In the words of Señor Córdoba: "Since Flamenco is folk music, the musician not only has freedom of interpretation, but is also unrestricted by written music. There are, however, many guitarists who go to extremes and take advantage of this freedom by ignoring the basic rhythmic patterns and significance of the songs."
    
There have been many attempts at classifying Flamenco music, songs, and dances, but rather than elaborate on the countless whimsical classifications and the arbitrariness of the fallacies to justify themselves, we will make use only of the expressive quality and the rhythmic pattern to show two possible classifi­cations, adhered to by Senor Cordoba, that will give the student an overall view of the field.
   
The classification by the expressive quality segregates Flamenco into three basic categories. The Cante Jondo or Cante Grande, Cante Intermedio and Cante Liviano or Cante Chico. I prefer not to use the words grande or chico which are prone to be used to indicate only the preferences of the classifiers. I also prefer the label Cante Jondo to Cante Hondo because, even though the former is a hangover pronunciation from the aspiration of the h in its evolution from the old Castillian language, aspiration which is approached phonetically by j in Spanish (h is never aspired or pronounced in modern Castillian), it has become limited in meaning to the expression of deep and profound feeling of a group of songs in the overall field of Flamenco music, whereas Cante Hondo may be reserved for deep in a more generic meaning inclusive of songs not necessarily Flamenco.
    
In Cante Jondo the theme is sad and of deep emotion. In Cante Liviano the general theme is happy and joyful and Cante Intermedio is between sad and happy and sometimes one or the other.
    
The moods in this classification are well defined although there are over­lappings at the boundaries where this distinction becomes ambiguous. This lack of rigor becomes more noticeable in the direction of the Liviano towards the Intermedio and from this towards the Jondo rather than the other way around.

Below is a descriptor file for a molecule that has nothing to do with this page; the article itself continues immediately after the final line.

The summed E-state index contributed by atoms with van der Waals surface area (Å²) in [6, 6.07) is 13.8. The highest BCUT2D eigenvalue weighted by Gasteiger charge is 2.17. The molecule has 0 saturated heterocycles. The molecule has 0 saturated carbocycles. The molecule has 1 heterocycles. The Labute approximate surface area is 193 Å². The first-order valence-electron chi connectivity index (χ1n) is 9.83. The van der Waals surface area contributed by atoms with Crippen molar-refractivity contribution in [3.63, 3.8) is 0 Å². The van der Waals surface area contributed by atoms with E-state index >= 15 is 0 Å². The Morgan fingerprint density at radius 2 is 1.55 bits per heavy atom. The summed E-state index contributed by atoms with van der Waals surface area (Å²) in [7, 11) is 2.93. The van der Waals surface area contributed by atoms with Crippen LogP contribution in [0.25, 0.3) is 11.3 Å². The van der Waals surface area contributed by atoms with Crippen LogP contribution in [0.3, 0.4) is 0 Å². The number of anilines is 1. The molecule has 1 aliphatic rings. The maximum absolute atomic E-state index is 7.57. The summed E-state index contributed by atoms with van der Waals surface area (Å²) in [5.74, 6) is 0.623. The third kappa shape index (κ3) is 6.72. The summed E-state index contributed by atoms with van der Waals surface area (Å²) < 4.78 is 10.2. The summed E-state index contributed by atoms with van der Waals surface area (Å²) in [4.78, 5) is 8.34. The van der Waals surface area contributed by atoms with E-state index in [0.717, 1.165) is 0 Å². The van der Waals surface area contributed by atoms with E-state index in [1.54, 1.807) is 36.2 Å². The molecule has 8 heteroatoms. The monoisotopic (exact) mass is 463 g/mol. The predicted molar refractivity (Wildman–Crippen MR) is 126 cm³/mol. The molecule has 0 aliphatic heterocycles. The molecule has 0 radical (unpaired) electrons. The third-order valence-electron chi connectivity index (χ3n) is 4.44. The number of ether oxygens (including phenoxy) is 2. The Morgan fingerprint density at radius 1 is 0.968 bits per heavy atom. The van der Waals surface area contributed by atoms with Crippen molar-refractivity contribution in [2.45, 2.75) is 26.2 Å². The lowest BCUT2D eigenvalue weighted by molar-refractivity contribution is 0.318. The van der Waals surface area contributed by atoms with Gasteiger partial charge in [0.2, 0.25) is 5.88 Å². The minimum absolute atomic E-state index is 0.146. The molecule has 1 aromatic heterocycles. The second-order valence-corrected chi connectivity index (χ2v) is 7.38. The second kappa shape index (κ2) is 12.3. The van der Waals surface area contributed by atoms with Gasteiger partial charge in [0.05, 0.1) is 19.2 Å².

There is also a group of songs which even though they belong to the Jondo classification they deserve a special mention because they are sung without guitar accompaniment. They are the Debla, the Toná, the Martinete and the Saeta.
    
Classification by the rhythmic pattern refers to the timing and is obtained by considering first the rhythmic "units" (such as 3, 8, or 12 beats). Then come the metrical combinations (such as 4 and 8).
    
Then there is in this classification of music which, even though it is measured in 3/4 time, it is played and sung in free rhythm which allows for creativity and personal style by the guitarist and/or the singer to express his feeling without being required to observe the rhythmic pattern but keeping within signs of the characteristic style.
    
Here is where improvisations by the uninitiated fall flat and betray the intruder.
    
To this group belong the Malagueñas, Tarantas, Granadinas, Cartageneras and Rondena.
   
It is the control of the style in the midst of the free rhythm which is one of the aspects of Flamenco which cannot be written and which draws out the explossive olés from the sensitive Spanish audiences.
    
Grouping all the shades of Flamenco music under the above titles and even giving a song its accepted name is like painting with a big brush a picture in which the details are lost, thus it does not consider the variations of a given song or dance, not only from province to province, still within Andalusia, but even from town to town or the different styles created by different singers, in which each is stylized into a frame all its own.
    
Indeed, the comparison of Spain to a Beehive of Songs, may be carried still further, and just as we have orange, clover and other honeys, the same song from different regions as sung by the inspired interpretation of different singers and sometimes sung about different subjects, have different individual characteristics worthy of a name of its own.
    
Thus we have Seguiriyas Carceleras, Seguiriyas Playeras, Seguiriyas Corridas al Cambio, all Seguiriyas gitanas, Seguidillas Manchegas, Seguidilla Chamberga, and Seguidillas Boleras; we also have Fandango de Huelva, Fandanguillo Feriao, Saetas por Martinetes and Saetas por Seguiriyas.